The Artificial & Natural Sweeteners Health & Safety Rankings - Which are Worst, Which are Best?

Posted July 5, 2007. There have been 0 comments

Do love cookies, cake, sugar in your tea? You are not alone! The average American eats about 156 pounds of sugareach year. If you have been trying to replace sugar with artificial sweeteners, beware of their potential side effects.

(Note to Readers: Also be sure to check out our recent related article, Honey, Sugar, Molasses, Agave, Stevia & Other Natural Sweeteners: Which Are Actually Good for You?)

Sugar. It's a part of our culture, our traditions, and our lives.

From our earliest days, we often associate sweet things with nurturing and love.

Sweet treats have become a nearly unavoidable part of holidays and birthdays, but did you know that some form of sugar is in just about every processed food on the market? Even so called "healthy" foods can be laden with ingredients to sweeten it up.

Do you have a sweet tooth?

You may be surprised to learn that the average American consumes about 156 pounds of sugar each year on a per capita basis, according to the US Department of Agriculture (USDA)!2

Because Americans consume so much sugar, we've seen a rise in diabetes, hyperactivity, and obesity. As a result, many people are now turning to artificial sweeteners for a calorie-free sweet fix.

But artificial sweeteners are NOT a healthy alternative to sugar.

Read on to discover the best and the worst artificial and natural sweeteners on the market today and to learn about some healthy alternatives!

WORST

Aspartame

Aspartame contributes to neurotoxicity and causes headaches, seizures, mood disorders.2 Some studies even link aspartame to cancer!

Manufacturers use aspartame in a variety of products, including the artificial sweetener Equal.

High Fructose Corn Syrup

High Fructose Corn Syrup (HFCS) is a less expensive sweetener4 than sugar and has serious health implications.It's present in most of the processed food available at your local supermarket and even finds its way into products that are not "sweet!"

HFCS is made up mostly of fructose, a kind of sugar that must be metabolized in your liver.

But your liver cannot handle all the fructose that many people ingest, so doctors are seeing more and more patients with fatty liver disease, a condition similar to the liver toxicity of alcoholics, except that it comes from too much high fructose corn syrup and other lifestyle choices.

Learn more about Non-Alcoholic Fatty Liver Disease and how to prevent it.

Sugar (or sucrose)

All sucrose (including cane sugar, raw sugar, sucanat, and brown sugar) causes your blood sugar to spike and when eaten in excess can increase your risk for diabetes.

Sugar also triggers a cyclical dependence on its quick-fix energy, resulting in a short term "sugar high" that is always followed by a "sugar low."

High sugar intake has been linked to:5

  • Increased risk of cancer
  • Increased free radical formation
  • Increased advanced glycation end products (AGEs)
  • Increased risk of cardiovascular disease

For more on the dangers of sugar, read: The 25 Key Reasons You Want to Dramatically Reduce or Avoid Sugar in Your Diet.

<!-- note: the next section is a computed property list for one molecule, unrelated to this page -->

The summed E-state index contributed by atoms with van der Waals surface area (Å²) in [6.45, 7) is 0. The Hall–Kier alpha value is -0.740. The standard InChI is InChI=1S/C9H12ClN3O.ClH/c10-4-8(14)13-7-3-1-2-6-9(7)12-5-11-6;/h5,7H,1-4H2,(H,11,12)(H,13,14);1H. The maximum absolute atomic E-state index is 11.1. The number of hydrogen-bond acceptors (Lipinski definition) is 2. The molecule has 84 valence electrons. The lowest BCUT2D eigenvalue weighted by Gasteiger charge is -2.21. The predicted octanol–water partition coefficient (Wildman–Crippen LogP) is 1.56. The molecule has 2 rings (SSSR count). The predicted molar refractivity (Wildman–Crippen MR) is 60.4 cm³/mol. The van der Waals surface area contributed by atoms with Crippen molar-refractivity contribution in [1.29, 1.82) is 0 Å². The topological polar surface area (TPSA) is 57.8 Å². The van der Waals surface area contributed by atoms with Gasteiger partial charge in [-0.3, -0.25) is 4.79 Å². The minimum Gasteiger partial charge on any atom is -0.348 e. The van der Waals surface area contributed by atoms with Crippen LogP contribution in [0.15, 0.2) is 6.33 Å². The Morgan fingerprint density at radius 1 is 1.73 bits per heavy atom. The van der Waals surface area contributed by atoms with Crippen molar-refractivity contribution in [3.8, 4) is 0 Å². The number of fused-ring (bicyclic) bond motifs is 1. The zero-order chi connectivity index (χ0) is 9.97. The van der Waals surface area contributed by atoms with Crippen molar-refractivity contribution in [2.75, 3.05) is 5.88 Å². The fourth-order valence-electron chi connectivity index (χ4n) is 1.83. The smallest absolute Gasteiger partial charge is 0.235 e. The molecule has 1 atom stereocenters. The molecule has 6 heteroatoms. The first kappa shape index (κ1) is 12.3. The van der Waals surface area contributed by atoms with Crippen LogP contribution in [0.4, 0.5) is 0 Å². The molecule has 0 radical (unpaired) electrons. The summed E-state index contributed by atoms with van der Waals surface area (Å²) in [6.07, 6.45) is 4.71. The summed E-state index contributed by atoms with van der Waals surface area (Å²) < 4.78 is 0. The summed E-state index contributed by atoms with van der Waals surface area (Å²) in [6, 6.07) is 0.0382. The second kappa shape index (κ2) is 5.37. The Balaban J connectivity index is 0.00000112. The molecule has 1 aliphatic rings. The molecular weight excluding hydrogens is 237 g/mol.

Saccharin

Besides having an unpleasantly bitter and metallic aftertaste, saccharin has been shown to be carcinogenic and may cause bladder cancer.

Saccharin is in diet drinks like Tab, some toothpastes, and Sweet n Low.

Honey

Honey is sweeter than sugar and is 100% glucose and fructose. It has more calories and even raises your blood sugar more than white sugar.

Some research reports that raw honey has enzymes and small amounts of minerals, which lead some health food enthusiasts to feel that honey is a better choice than sugar. While it is more natural and less processed than white sugar, honey does feed the systemic yeast infection, candida.7

Splenda

Marketed as a "healthy" artificial sweetener, Splenda can cause skin rashes/flushing, panic-like agitation, dizziness and numbness, diarrhea, muscle aches, headaches, intestinal cramping, bladder issues, and stomach pain.8

Splenda has also been shown to shrink the thymus glands and enlarge the livers and kidneys in rodents.

Little long term research has been done on Splenda, so it is unclear what amounts might be safe.

DECENT

These products impart a sweet taste and are not all bad because they have some nutritional value, but use caution because they act like sugar in your blood stream and if you are battling candida or other immune-related illness, these sweeteners feed candida. At Body Ecology, we would suggest that if you must have these sweeteners, cautiously reintroduce them AFTER you've reestablished an inner ecosystem inside your intestines and cleared up all symptoms of candida. However, there are even better choices (keep reading!).

Molasses

Molasses contains some minerals, including calcium, magnesium, potassium, and iron. It is not as sweet as sugar.

Blackstrap molasses is the least sweet kind you can buy and has more minerals than other varieties.

Maple Syrup

Maple syrup contains high levels of calcium, potassium, manganese, magnesium, phosphorous, iron, thiamin. It also has B2, B5, B6, riboflavinbiotinand folic acid, and many amino acids and phenolic compounds.10

Agave

Agave is derived from a plant found mainly in Mexico and contains a sweet, sticky juice that is ninety percent fructose.

Until recently blue agave was used only for tequila distilling. Then growers found a way to process agave, and convert it into something called hydrolyzed high fructose inulin syrup.

This chemically processed agave is similar to high fructose corn syrup (HFCS), a sugar with serious health implications.

In fact, some agave distributors have been caught re-labeling HFCS as agave syrup!

It is difficult to tell whether the agave syrup sold on the market is from a toxic variety of agave, which might be used due to the shortage of blue agave, or whether it is the highly processed fructose syrup.

For these reasons, it is best to avoid agave syrup unless you are certain of its source. Our new forthcoming probiotic liquid (read below) uses a highly reputable source of agave syrup, and we can attest that we went through great lengths to make certain of this reputable source. Many companies offering food products won't necessarily go through these lengths, so again, just be cautious.